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Crown loses appeal over sentence for man who coughed at police saying he had Covid

A man who coughed in the faces of police officers while claiming he had the coronavirus was fortunate to escape a serious sentence for the “ugliness”of his actions, a judge has ruled.

Taahir Augustus made the threat to two officers while being arrested in April 2020 – a time early in the pandemic when the virus posed a threat of death.

But because Augustus was not sentenced until July 2022 – when the risk of dying from Covid-19 had dissipated – he was given only a conditional discharge.

Giving her ruling to an appeal against the sentence this week, Puisne Judge Shade Subair Williams condemned Augustus’s actions, adding that a conditional discharge would have sparked “public outrage” had he been sentenced when the pandemic was at its peak.

She said: “I make these findings notwithstanding my real distaste for the ugliness of Mr Augustus’s offensive conduct, which could have proved far more dangerous than it actually was.

“In April 2020, on account of the effects of the global spread of the coronavirus, several hundreds of deaths were being reported in multiple countries worldwide within a 24 hour cycle.

“Tens of thousands of people in neighbouring countries were falling gravely ill, confronted by a real prospect of death.

“Country lockdowns and curfews were in place and millions of people suffered unemployment.

“Simply put, the threat of the virus signified the threat of devastating and life-threatening changes.”

Augustus, 29, from St George’s, was stopped by police on April 13, 2020, on suspicion of impaired driving following a road traffic accident. The island was under lockdown after the first cases of Covid-19 had been recorded a month earlier and five people had already died from the virus.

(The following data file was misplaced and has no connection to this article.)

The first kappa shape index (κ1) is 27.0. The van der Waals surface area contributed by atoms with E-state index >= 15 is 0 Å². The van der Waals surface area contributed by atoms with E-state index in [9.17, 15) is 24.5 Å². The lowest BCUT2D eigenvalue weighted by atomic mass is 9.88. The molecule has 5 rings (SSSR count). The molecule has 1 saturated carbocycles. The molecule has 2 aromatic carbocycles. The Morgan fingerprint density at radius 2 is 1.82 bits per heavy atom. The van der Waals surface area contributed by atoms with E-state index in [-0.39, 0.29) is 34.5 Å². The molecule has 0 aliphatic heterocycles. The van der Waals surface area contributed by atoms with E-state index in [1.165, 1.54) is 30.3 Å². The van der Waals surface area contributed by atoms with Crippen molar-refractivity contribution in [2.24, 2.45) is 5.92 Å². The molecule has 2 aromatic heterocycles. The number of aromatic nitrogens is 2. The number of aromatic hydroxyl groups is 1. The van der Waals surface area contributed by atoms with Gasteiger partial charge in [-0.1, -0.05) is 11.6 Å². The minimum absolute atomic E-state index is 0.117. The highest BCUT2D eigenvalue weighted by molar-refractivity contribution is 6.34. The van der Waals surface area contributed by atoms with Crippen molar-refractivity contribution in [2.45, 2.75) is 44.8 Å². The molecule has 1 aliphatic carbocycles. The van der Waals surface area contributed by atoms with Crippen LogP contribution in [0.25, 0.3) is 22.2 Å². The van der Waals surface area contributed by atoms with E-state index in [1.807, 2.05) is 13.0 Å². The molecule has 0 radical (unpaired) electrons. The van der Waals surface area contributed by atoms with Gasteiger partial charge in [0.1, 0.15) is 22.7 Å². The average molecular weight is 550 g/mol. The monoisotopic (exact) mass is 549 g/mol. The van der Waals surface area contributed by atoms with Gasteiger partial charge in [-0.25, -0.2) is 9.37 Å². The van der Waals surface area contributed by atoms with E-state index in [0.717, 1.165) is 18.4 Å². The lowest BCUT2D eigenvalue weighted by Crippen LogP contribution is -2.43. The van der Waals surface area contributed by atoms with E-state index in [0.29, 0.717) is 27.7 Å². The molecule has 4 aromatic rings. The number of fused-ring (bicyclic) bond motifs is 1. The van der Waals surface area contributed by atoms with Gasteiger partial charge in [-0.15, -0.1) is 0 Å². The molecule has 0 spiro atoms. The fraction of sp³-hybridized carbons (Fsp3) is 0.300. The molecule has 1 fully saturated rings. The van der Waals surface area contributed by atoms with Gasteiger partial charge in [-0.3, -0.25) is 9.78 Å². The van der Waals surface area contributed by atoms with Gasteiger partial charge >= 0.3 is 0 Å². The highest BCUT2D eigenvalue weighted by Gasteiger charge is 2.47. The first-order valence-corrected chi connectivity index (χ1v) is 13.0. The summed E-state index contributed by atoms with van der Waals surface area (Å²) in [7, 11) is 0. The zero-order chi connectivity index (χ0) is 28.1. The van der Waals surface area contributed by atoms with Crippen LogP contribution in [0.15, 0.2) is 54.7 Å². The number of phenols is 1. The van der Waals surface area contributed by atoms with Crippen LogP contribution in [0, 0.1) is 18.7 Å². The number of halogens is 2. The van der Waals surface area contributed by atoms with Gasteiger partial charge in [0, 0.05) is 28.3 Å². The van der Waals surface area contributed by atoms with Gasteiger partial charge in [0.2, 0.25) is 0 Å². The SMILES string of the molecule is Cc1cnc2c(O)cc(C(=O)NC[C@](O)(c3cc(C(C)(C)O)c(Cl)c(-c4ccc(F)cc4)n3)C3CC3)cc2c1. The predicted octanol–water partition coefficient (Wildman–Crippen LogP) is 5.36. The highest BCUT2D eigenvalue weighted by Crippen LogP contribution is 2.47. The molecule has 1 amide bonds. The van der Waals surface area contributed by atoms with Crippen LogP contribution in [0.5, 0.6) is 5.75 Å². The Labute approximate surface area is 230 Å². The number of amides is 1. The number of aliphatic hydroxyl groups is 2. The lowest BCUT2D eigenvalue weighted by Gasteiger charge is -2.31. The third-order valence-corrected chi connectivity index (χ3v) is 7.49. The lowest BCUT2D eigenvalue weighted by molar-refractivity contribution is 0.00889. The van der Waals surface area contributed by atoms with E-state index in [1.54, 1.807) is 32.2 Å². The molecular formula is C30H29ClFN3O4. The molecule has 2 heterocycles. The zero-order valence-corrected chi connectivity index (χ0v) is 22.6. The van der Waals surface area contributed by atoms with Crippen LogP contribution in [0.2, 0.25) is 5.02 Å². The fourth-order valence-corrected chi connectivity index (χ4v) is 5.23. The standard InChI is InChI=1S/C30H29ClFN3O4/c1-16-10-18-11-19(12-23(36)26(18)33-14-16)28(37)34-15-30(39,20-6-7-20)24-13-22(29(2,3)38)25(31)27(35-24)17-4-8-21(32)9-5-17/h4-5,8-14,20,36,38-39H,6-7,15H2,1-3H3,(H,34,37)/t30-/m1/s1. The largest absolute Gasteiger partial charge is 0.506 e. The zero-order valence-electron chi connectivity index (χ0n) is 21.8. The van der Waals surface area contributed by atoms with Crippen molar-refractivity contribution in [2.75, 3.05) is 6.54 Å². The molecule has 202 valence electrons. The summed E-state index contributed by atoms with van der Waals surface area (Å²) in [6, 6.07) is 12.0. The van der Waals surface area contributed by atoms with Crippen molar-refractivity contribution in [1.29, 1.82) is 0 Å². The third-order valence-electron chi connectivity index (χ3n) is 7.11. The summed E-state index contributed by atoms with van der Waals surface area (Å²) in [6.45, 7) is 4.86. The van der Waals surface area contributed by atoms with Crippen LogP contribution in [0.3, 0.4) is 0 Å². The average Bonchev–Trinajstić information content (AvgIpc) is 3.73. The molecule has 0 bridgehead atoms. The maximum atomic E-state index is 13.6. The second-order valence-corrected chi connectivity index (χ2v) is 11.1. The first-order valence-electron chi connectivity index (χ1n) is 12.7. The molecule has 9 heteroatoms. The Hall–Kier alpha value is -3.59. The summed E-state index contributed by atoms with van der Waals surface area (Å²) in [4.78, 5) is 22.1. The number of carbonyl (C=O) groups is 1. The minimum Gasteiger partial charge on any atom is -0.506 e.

During an exchange with police, Augustus coughed on two officers and told them he had the coronavirus. Both officers were subsequently placed in quarantine.

But a trial did not take place until July, 2022. Augustus changed his plea to guilty after the Crown closed its case, and was given a conditional discharge by magistrate Maxanne Anderson.

Prosecutors argued in the Supreme Court that the penalty was wrong in law and unduly lenient, noting that now senior magistrate Maxanne Anderson did not give reasons for her sentence.

In her ruling, Mrs Justice Subair Williams said that Ms Anderson’s failure to state whether a conditional discharge would benefit the defendant and was in the public’s interest did constitute a “clear error of law”.

However, she added that it was clear that Augustus – a new father with no previous convictions who insisted that he had acted out of character – would have benefited from the conditional discharge.

She added that, given all of the information the senior magistrate had received, she could not say she acted improperly and would not interfere with Ms Anderson’s decision.

Mrs Justice Subair Williams said: “It is unimaginable that the accused would have been sentenced to a conditional discharge had he been sentenced within the same month of April 2020 when the offences were committed.

“I am left with very little or no doubt that such a sentence would have been met with widespread public outrage, making it unreasonable to conclude that a discharge would not have been contrary to public interest.

“The reality, however, is that the trial and sentence proceedings did not proceed until July 2022 when the public’s interest and fear of the coronavirus had significantly dwindled.

“Does this subtract from the seriousness of the offence committed? It does not. However, it is relevant to the question as to whether it would be contrary to public interest to impose a conditional discharge.”

The full judgment can be read here.